By putting three votes on Russell and three on Parvati, it’s a foolproof way for Rob’s group to come out on top. It wouldn’t matter who Russell played the idol on because they could just vote out the other person at the tie-break. Unfortunately for Rob, Russell realizes this play too, so he tries one last effort to shake things up by pulling Rob’s main ally Tyson to the side and telling him that he’ll be voting for Parvati and that he should too.
With that final Russell seed in bloom, the Villains head to Tribal for one of the most incredible blindsides ever. Throughout this whole Tribal, the audience is left wondering whether Russell can pull off another miracle. After coming off an improbable run to the end of the previous season, fans knew better than to count out Russell when there’s a big move to be made. But this situation seemed impossible to overcome even for Russell; there was no way to overcome the split vote plan.
When Russell hands the idol over to Jeff Probst, declaring its use for Parvati, it seems like Russell is making his last grand gesture in Survivor. Rob shakes his head, thinking that the guy just signed his own death warrant. The first two Russell votes come in, and everything is going according to plan. Then, one, two, three… four (!) Parvati votes, all nullified. Then comes three Tyson votes, sending him out of the game and leaving all of the Villains, even Russell, as well as the entire viewing audience, shocked and confused at what just took place.
This vote stands as one of the most difficult to comprehend moves ever, as it’s tough to determine who really should receive the credit. Did Russell really get into Tyson’s head and convince him to flip his vote, or did Tyson not believe Russell all along and thought he’d be safe flipping his vote to Parvati anyway? Either way, it’s another huge moment in the Russell Hantz legacy, adding more fuel to his fans’ clamor of declaring him one of the best to ever play.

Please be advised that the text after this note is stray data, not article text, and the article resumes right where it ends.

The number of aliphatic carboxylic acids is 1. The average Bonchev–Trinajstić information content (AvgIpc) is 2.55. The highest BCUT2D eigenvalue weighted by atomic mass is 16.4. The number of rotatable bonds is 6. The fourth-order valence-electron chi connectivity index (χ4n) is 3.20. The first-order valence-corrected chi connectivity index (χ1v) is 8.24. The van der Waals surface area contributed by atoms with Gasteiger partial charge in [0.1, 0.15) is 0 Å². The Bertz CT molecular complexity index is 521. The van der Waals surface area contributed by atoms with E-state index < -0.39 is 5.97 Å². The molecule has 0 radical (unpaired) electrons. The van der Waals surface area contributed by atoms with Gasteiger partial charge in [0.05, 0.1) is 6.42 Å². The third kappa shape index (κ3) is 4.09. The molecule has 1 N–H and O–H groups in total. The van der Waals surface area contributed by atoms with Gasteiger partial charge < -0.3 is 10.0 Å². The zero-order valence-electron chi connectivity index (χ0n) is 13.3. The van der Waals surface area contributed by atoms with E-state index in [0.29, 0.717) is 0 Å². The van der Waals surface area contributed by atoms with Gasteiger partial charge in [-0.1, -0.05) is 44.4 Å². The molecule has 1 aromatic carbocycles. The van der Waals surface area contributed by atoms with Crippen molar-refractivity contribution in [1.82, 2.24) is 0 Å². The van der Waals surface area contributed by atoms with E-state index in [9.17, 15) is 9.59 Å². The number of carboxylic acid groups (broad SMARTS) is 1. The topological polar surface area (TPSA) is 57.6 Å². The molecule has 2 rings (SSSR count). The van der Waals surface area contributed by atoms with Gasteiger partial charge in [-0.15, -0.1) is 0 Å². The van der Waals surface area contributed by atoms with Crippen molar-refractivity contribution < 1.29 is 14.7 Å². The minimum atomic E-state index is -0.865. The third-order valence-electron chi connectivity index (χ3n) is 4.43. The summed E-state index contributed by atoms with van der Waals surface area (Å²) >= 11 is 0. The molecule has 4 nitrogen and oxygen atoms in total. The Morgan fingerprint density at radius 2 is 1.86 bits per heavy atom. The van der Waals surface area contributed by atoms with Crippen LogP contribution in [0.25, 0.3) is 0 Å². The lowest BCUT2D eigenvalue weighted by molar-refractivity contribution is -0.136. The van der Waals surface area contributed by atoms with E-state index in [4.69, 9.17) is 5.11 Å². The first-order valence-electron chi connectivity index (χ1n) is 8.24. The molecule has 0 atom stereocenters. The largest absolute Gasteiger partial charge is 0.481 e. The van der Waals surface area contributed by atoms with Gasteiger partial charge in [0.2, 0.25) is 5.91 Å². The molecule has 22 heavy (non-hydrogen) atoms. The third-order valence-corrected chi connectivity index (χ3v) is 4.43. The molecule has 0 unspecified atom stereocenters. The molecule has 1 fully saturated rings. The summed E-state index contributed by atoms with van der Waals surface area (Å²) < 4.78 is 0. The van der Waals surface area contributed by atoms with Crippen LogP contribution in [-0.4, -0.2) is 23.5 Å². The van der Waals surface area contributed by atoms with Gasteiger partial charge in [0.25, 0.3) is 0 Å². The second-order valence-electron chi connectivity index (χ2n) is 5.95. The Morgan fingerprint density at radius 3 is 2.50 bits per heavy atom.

The Heroes’ Tribal council immediately afterward serves as a nice palette cleanser after the insanity of the last vote and is made even better by a still shellshocked Villains tribe eating hotdogs off to the side. While there is some tension here, the vote is a lot more straightforward than what we’d just witnessed with the chaotic Villains.
James chides Colby for not giving it his all in the game, giving him the now-famous moniker of “Superman in a fat suit.” He also voices his dissent on banana etiquette, delivering the hilarious line of “In my world, if your ass is hungry, you go get a banana.” Alas, this is not enough for James to stay, as he’s voted out by the Heroes, ending one of the craziest, most unpredictable, and simply enjoyable episodes in Survivor history.
Check back tomorrow when we reveal which episode placed at number 4. You can check out the previous entries here.